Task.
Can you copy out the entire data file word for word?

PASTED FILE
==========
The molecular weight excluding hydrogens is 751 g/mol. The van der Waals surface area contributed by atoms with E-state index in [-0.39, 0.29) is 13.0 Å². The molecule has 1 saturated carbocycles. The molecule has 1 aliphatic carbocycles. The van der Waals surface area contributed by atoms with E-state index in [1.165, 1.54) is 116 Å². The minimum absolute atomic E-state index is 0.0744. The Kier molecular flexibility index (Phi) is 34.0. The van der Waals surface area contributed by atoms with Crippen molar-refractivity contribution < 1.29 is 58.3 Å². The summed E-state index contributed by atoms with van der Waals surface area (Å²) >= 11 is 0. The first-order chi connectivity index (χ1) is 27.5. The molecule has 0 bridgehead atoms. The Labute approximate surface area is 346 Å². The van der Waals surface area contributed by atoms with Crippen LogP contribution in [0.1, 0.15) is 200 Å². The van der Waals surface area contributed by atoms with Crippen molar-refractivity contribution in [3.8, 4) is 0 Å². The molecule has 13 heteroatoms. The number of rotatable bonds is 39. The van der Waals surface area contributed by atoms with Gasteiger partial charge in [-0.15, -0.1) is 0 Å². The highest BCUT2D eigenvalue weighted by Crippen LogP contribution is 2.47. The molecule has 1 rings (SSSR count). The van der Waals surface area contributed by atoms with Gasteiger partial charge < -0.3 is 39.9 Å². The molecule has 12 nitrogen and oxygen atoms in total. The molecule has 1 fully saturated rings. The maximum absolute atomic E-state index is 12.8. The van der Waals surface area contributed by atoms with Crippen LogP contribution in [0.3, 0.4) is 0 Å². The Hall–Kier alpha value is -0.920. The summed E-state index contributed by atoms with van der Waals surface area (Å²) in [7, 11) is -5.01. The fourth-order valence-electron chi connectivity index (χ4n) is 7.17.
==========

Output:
The molecular weight excluding hydrogens is 751 g/mol. The van der Waals surface area contributed by atoms with E-state index in [-0.39, 0.29) is 13.0 Å². The molecule has 1 saturated carbocycles. The molecule has 1 aliphatic carbocycles. The van der Waals surface area contributed by atoms with E-state index in [1.165, 1.54) is 116 Å². The minimum absolute atomic E-state index is 0.0744. The Kier molecular flexibility index (Phi) is 34.0. The van der Waals surface area contributed by atoms with Crippen molar-refractivity contribution < 1.29 is 58.3 Å². The summed E-state index contributed by atoms with van der Waals surface area (Å²) >= 11 is 0. The first-order chi connectivity index (χ1) is 27.5. The molecule has 0 bridgehead atoms. The Labute approximate surface area is 346 Å². The van der Waals surface area contributed by atoms with Crippen LogP contribution in [0.1, 0.15) is 200 Å². The van der Waals surface area contributed by atoms with Crippen molar-refractivity contribution in [3.8, 4) is 0 Å². The molecule has 13 heteroatoms. The number of rotatable bonds is 39. The van der Waals surface area contributed by atoms with Gasteiger partial charge in [-0.15, -0.1) is 0 Å². The highest BCUT2D eigenvalue weighted by Crippen LogP contribution is 2.47. The molecule has 1 rings (SSSR count). The van der Waals surface area contributed by atoms with Gasteiger partial charge < -0.3 is 39.9 Å². The molecule has 12 nitrogen and oxygen atoms in total. The molecule has 1 fully saturated rings. The maximum absolute atomic E-state index is 12.8. The van der Waals surface area contributed by atoms with Crippen LogP contribution in [0.3, 0.4) is 0 Å². The Hall–Kier alpha value is -0.920. The summed E-state index contributed by atoms with van der Waals surface area (Å²) in [7, 11) is -5.01. The fourth-order valence-electron chi connectivity index (χ4n) is 7.17.